New evidence on when Bible was written

Discussion in 'History' started by Plazma Inferno!, Apr 12, 2016.

  1. Plazma Inferno! Ding Ding Ding Ding Administrator

    Messages:
    4,609
    Eliashib, the quartermaster of the remote desert fortress, received his instructions in writing — notes inscribed in ink on pottery asking for provisions to be sent to forces in the ancient kingdom of Judah.
    The requests for wine, flour and oil read like mundane, if ancient, shopping lists. But a new analysis of the handwriting suggests that literacy may have been far more widespread than previously known in the Holy Land around 600 B.C., toward the end of the First Temple period. The findings, according to the researchers from Tel Aviv University, could have some bearing on a century-old debate about when the main body of biblical texts was composed.
    The new study, published on Monday in the Proceedings of the National Academy of Sciences, combined archaeology, Jewish history and applied mathematics, and involved computerized image processing and the development of an algorithm to distinguish between the various authors issuing the commands.
    Based on a statistical analysis of the results, and taking into account the content of the texts that were chosen for the sample, the researchers concluded that at least six different hands had written the 18 missives at around the same time. Even soldiers in the lower ranks of the Judahite army, it appears, could read and write.

    http://www.nytimes.com/2016/04/12/w...-was-written-ancient-shopping-lists.html?_r=0

    Paper: http://www.pnas.org/content/early/2016/04/05/1522200113.abstract
     
  2. Google AdSense Guest Advertisement



    to hide all adverts.
  3. exchemist Valued Senior Member

    Messages:
    5,869
    It is perhaps worth pointing out that "the bible" in this context is the Jewish bible, i.e. the Old Testament. What this discovery seems to do is shed light on literacy rates at the time immediately before the Babylonian exile. It is thus something that could have some bearing on when and how the Old Testament came to be written.

    But there is nothing in this research about biblical texts themselves, so it is just helpful background information.
     
    Retribution and Plazma Inferno! like this.
  4. Google AdSense Guest Advertisement



    to hide all adverts.
  5. Fraggle Rocker Staff Member

    Messages:
    24,690
    The Jewish people have always placed a high priority on literacy. In medieval Europe, for example, among the Gentile people only historians, priests, kings (and not all of them!) and other scholars could read and write. Whereas the Jewish people insisted that their male children were able to read the Talmud--in fact it's one of the requirements for a Bar Mitzvah. And it still is--in biblical Hebrew, regardless of what language you speak at home or in the external community.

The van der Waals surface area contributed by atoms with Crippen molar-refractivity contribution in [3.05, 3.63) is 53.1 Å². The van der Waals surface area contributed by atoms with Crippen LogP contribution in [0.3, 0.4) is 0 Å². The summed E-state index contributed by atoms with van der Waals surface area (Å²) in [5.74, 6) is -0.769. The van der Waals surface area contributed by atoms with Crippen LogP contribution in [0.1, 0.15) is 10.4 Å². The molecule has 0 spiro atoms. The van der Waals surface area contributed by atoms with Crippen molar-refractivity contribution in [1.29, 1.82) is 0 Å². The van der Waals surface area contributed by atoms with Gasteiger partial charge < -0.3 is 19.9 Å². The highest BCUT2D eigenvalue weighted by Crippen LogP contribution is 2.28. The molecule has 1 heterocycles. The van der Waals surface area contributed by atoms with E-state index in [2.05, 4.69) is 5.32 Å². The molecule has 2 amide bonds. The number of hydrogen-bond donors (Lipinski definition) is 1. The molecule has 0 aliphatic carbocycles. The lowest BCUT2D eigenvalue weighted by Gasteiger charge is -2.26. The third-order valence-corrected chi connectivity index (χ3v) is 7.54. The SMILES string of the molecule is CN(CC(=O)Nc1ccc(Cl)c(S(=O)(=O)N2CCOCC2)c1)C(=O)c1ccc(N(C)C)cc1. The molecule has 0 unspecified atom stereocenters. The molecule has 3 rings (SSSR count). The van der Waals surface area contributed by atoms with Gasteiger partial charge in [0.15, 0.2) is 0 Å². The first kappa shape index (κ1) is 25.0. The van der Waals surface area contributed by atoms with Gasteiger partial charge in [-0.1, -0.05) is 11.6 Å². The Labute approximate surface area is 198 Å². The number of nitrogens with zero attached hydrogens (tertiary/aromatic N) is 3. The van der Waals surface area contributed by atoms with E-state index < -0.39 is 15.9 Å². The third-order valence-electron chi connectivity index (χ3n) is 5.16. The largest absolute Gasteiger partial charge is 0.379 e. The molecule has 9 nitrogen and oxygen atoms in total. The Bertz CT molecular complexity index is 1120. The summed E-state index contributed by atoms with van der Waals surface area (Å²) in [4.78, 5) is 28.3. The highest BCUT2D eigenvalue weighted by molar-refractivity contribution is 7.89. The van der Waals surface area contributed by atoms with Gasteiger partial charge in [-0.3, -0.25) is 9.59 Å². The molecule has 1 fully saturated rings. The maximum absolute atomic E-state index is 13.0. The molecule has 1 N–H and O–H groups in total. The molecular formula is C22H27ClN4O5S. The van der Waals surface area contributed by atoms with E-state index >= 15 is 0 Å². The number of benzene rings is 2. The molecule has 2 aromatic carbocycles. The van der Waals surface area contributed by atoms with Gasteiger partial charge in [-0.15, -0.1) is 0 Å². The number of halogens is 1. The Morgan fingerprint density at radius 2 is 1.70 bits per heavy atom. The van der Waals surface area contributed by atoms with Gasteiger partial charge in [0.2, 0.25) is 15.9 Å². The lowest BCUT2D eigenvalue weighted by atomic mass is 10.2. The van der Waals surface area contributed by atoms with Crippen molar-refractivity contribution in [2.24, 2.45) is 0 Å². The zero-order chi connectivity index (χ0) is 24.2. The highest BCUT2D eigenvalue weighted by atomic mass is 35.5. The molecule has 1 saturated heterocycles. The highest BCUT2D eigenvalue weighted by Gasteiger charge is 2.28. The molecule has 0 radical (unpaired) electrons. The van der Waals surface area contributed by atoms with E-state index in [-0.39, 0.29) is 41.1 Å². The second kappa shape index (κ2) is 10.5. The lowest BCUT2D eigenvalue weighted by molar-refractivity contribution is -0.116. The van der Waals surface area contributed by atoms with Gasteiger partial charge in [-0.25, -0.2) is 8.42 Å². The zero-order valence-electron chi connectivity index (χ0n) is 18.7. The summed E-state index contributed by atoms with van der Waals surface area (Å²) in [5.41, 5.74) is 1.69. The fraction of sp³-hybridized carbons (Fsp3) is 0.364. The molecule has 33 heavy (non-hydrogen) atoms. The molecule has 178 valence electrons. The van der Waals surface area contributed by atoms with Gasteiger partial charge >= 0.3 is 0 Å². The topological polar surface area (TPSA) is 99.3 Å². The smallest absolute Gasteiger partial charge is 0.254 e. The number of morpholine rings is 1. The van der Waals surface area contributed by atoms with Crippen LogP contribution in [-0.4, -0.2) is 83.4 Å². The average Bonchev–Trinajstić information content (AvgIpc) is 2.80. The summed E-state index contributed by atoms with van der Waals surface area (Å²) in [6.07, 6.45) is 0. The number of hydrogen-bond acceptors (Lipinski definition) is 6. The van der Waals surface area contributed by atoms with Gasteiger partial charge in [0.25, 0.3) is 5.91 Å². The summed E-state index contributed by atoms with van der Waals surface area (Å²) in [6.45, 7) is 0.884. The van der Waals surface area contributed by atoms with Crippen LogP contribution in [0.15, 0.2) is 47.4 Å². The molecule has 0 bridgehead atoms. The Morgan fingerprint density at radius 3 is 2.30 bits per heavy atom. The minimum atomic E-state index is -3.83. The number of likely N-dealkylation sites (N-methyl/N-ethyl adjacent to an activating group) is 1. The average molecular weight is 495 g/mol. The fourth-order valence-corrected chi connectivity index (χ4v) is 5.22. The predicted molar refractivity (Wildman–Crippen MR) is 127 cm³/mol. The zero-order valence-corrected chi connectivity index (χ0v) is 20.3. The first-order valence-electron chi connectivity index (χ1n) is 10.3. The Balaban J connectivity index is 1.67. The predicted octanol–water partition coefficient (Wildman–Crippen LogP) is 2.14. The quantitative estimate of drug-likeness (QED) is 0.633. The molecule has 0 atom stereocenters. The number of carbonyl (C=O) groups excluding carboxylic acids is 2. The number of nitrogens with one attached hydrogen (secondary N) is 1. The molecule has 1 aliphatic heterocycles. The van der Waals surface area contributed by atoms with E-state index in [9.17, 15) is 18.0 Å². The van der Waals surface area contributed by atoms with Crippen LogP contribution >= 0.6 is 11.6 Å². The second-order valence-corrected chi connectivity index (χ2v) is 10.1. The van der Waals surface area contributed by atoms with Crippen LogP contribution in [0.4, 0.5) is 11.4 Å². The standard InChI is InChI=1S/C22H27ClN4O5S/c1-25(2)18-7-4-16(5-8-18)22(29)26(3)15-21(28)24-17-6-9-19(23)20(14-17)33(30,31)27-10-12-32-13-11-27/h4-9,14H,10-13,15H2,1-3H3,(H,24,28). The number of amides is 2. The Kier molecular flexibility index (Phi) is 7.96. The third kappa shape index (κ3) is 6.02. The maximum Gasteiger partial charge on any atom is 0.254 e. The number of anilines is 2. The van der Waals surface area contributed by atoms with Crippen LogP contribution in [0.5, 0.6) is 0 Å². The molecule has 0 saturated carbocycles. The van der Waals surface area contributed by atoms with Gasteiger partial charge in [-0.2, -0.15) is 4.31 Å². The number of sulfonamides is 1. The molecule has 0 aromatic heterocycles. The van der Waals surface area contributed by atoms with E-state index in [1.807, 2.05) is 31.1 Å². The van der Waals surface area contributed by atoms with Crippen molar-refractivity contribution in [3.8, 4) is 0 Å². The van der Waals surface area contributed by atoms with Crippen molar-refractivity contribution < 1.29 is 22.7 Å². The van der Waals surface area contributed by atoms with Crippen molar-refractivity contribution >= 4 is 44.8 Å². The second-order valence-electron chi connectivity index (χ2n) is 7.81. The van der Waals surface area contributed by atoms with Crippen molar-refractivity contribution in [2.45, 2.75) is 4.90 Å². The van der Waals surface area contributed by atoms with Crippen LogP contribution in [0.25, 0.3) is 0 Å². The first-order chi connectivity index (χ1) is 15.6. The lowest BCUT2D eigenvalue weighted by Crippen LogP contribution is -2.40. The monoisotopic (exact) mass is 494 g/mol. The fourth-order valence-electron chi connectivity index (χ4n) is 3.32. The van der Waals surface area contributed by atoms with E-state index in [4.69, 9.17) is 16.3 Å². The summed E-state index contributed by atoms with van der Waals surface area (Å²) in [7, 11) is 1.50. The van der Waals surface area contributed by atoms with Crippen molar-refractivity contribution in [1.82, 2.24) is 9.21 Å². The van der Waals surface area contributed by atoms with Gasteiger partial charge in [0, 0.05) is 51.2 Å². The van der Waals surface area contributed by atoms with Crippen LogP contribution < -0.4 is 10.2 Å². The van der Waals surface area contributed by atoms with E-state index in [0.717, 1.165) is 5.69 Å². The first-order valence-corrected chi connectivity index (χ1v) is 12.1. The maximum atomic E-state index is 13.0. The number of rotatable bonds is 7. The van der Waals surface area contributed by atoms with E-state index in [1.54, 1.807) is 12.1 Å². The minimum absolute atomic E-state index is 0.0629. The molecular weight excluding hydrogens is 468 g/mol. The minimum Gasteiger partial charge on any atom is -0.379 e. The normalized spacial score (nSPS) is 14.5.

During the Diaspora, a few Jewish tribes decided to walk toward the East, unlike most of their brethren. When they reached China, the Chinese authorities were quite impressed with the fact that they were literate--most of them in both Hebrew AND the language of the country they had lived in. They checked off a list and said, "Let's see... you bathe regularly, you keep your houses clean and free of parasites, you pay your taxes, you transact business more-or-less honestly, and you teach your children to read and write. Welcome to China!"

    The Jews were welcomed so well that within a few generations they had intermarried and vanished as a separate community. Today you might see a Chinese fellow in the western side of the country with an aquiline nose.

    They built a few temples, and some of them are still standing. A population vanished, but because of civility, not hostility!
     
    Last edited: Apr 12, 2016
    Plazma Inferno! likes this.
  6. Google AdSense Guest Advertisement



    to hide all adverts.
  7. exchemist Valued Senior Member

    Messages:
    5,869
    I never knew that. How interesting. I wonder if that literacy accounts for their apparently disproportionate success in Europe, in business, the law etc. - and possibly some of the resulting resentment of it......
     
  8. Fraggle Rocker Staff Member

    Messages:
    24,690
    Of course. There are a couple of important examples:
    • The Jews believed in cleanliness, which is noted in the Torah (Old Testament). Their homes were clean and they did the best they could to keep out vermin, such as rats. As a result, when the Plague hit Europe, the death toll was much higher in the Gentile communities than in the Jewish communities. The Gentiles, of course, assumed that the reason for this was that the Jews were in league with the Devil and he was protecting them.
    • The Jews read the Torah in the original Hebrew, and correctly interpreted a word to mean "usury" (loaning money at what we now call "predatory interest rates"), which was a sin. Whereas the Gentiles, who read it in Greek or Latin (and in fact few of them could read at all so they had to accept the interpretation of their priests), incorrectly interpreted that same word to mean "lending money at interest." As a result, few Gentiles were willing to go into the banking business. Guess who did? The Jews were Europe's bankers for several centuries. E.g., the surname "Rothschild" is still famous in the financial sector. You can imagine where this went awry. When people felt poor (which was invariably the fault of their own governments), they blamed the Jews and burned down their villages. Interestingly, the Muslims made the same mistake. Their solution, however, is much different from the Europeans. When a person comes into a bank in a Muslim country, rather than paying interest, he pays a rather hefty "service charge" for the transaction--up front! Such a deal for the bankers!
     

Share This Page